The issue with, and the potential power of, a 154-game schedule is that no one really would want it but the players. Teams and owners won't like it; they'll have to give up four home games, and all the ticket receipts and concession sales that come with it. Fans won't like it because it means fewer baseball games; you're taking something away from them. Networks won't like it because it eliminates eight nights of live programming, and live programming is the lifeblood of the television industry right now. The only thing anyone who isn't a player would get out of it would be World Series games that take place a couple of weeks earlier and thus would maybe be a little less freezing.

But players would obviously get a lot out of it, and that might be all that matters. The NBA -- a season that, while featuring half as many games as baseball, feels like it drags on forever -- has been talking about chopping the season down for a few years now, and the main reason is the frustration of the players. (LeBron James has been among the loudest proponents of this idea.) It is hard playing a full season of baseball. By the end of the season, players are beaten up and exhausted. Baseball is a grind; it's supposed to be a grind. Players will never argue against getting a few more days a year off, because human beings will never argue against getting a few more days a year off. Wouldn't you?

One of the finest achievements of Bud Selig when he left office, the thing he probably should have been most proud of, was that baseball is the North American professional sport with the calmest, most peaceful labor situation. (This peace was wrought, of course, from the wreckage of losing the 1994 World Series, a low moment in Selig's tenure.) Labor peace is the most important factor in keeping baseball healthy. It's not PEDs, or the pace of the game, or instant replay, or television ratings, any of that. It's labor peace. Manfred, in his "just-tossing-stuff-out-there-guys" way, has just handed an olive branch to the Major League Baseball Players Association: Just so you know, two more weeks off a year is on the table. Maybe 154 will happen, and maybe it won't. But it's now a topic of discussion. It will be a part of negotiations. It's not something that has to be "dealt with anytime soon." But it's in the air now.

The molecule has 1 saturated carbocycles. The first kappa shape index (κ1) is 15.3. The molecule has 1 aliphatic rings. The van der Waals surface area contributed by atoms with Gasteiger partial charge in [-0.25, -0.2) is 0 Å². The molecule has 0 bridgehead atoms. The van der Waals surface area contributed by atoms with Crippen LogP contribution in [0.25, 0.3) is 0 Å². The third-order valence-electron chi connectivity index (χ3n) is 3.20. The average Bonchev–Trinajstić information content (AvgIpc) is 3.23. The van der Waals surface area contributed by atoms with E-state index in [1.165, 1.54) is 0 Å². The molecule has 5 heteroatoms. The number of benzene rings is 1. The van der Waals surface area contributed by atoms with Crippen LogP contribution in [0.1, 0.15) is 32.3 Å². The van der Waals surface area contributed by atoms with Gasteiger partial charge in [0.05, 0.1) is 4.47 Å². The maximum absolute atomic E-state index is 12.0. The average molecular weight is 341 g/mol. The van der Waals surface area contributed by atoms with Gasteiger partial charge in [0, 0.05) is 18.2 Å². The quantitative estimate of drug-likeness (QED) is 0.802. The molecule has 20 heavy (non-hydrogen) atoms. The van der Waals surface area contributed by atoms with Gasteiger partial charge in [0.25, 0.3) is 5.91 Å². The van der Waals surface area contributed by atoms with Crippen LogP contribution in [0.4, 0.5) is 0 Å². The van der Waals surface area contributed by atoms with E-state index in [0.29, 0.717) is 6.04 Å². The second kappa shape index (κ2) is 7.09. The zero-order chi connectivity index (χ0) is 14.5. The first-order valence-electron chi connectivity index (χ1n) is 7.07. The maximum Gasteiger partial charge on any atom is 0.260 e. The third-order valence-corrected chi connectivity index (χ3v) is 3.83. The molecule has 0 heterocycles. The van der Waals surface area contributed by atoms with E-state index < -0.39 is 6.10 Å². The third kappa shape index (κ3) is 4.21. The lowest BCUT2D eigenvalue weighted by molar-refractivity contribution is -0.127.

I don't want MLB to go down to 154 games; as I said, I want them to play 660. (I volunteer to fill in as a team's 86th catcher, if need be.) But players are the ones who make these games happen, not fans, not owners, not the Commissioner. And they very well might want to have a shorter regular season. The point is not that this is definitely going to happen, or whether it should or it shouldn't. The point is that it's something we have to talk about. Everything is on the table. It's an ongoing discussion. That's the Manfred Bomb. [turns chair around] All right, kids, let's rap.


Email me at, follow me @williamfleitch or just shout out your window real loud, I'll hear you. Point is, let's talk.